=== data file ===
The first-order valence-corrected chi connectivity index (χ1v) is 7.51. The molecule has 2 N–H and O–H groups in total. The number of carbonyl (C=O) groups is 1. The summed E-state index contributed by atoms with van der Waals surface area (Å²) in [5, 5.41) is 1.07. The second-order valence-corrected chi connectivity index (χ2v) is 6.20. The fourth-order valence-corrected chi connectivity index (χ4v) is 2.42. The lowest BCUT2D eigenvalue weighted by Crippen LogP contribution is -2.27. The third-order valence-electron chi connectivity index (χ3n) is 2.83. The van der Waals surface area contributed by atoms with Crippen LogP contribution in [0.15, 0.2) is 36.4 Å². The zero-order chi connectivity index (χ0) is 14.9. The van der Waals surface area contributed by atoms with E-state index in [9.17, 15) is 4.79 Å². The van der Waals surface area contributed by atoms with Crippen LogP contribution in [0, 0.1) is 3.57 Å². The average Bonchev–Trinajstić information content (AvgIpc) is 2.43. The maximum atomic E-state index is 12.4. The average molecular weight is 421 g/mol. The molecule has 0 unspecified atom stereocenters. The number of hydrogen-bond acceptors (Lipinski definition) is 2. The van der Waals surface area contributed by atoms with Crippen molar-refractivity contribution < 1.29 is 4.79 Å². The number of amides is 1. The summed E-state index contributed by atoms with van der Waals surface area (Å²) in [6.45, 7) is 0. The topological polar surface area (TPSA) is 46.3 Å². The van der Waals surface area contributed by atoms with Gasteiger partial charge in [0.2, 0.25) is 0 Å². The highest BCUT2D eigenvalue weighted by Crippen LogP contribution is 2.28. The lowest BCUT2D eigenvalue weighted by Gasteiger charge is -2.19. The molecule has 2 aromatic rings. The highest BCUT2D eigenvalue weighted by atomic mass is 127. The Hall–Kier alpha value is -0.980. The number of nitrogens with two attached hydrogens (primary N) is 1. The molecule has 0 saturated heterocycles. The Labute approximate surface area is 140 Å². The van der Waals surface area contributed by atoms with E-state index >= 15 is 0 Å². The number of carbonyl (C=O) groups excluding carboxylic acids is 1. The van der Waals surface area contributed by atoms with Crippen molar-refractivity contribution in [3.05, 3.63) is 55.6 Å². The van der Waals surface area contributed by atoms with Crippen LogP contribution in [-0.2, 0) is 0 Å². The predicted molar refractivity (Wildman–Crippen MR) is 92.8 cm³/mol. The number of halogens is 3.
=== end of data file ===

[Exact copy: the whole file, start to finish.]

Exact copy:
The first-order valence-corrected chi connectivity index (χ1v) is 7.51. The molecule has 2 N–H and O–H groups in total. The number of carbonyl (C=O) groups is 1. The summed E-state index contributed by atoms with van der Waals surface area (Å²) in [5, 5.41) is 1.07. The second-order valence-corrected chi connectivity index (χ2v) is 6.20. The fourth-order valence-corrected chi connectivity index (χ4v) is 2.42. The lowest BCUT2D eigenvalue weighted by Crippen LogP contribution is -2.27. The third-order valence-electron chi connectivity index (χ3n) is 2.83. The van der Waals surface area contributed by atoms with Crippen LogP contribution in [0.15, 0.2) is 36.4 Å². The zero-order chi connectivity index (χ0) is 14.9. The van der Waals surface area contributed by atoms with E-state index in [9.17, 15) is 4.79 Å². The van der Waals surface area contributed by atoms with Crippen LogP contribution in [0, 0.1) is 3.57 Å². The average Bonchev–Trinajstić information content (AvgIpc) is 2.43. The maximum atomic E-state index is 12.4. The average molecular weight is 421 g/mol. The molecule has 0 unspecified atom stereocenters. The number of hydrogen-bond acceptors (Lipinski definition) is 2. The van der Waals surface area contributed by atoms with Crippen molar-refractivity contribution < 1.29 is 4.79 Å². The number of amides is 1. The summed E-state index contributed by atoms with van der Waals surface area (Å²) in [6.45, 7) is 0. The topological polar surface area (TPSA) is 46.3 Å². The van der Waals surface area contributed by atoms with Gasteiger partial charge in [0.2, 0.25) is 0 Å². The highest BCUT2D eigenvalue weighted by Crippen LogP contribution is 2.28. The lowest BCUT2D eigenvalue weighted by Gasteiger charge is -2.19. The molecule has 2 aromatic rings. The highest BCUT2D eigenvalue weighted by atomic mass is 127. The Hall–Kier alpha value is -0.980. The number of nitrogens with two attached hydrogens (primary N) is 1. The molecule has 0 saturated heterocycles. The Labute approximate surface area is 140 Å². The van der Waals surface area contributed by atoms with E-state index >= 15 is 0 Å². The number of carbonyl (C=O) groups excluding carboxylic acids is 1. The van der Waals surface area contributed by atoms with Crippen molar-refractivity contribution in [3.05, 3.63) is 55.6 Å². The van der Waals surface area contributed by atoms with Crippen LogP contribution in [-0.2, 0) is 0 Å². The predicted molar refractivity (Wildman–Crippen MR) is 92.8 cm³/mol. The number of halogens is 3.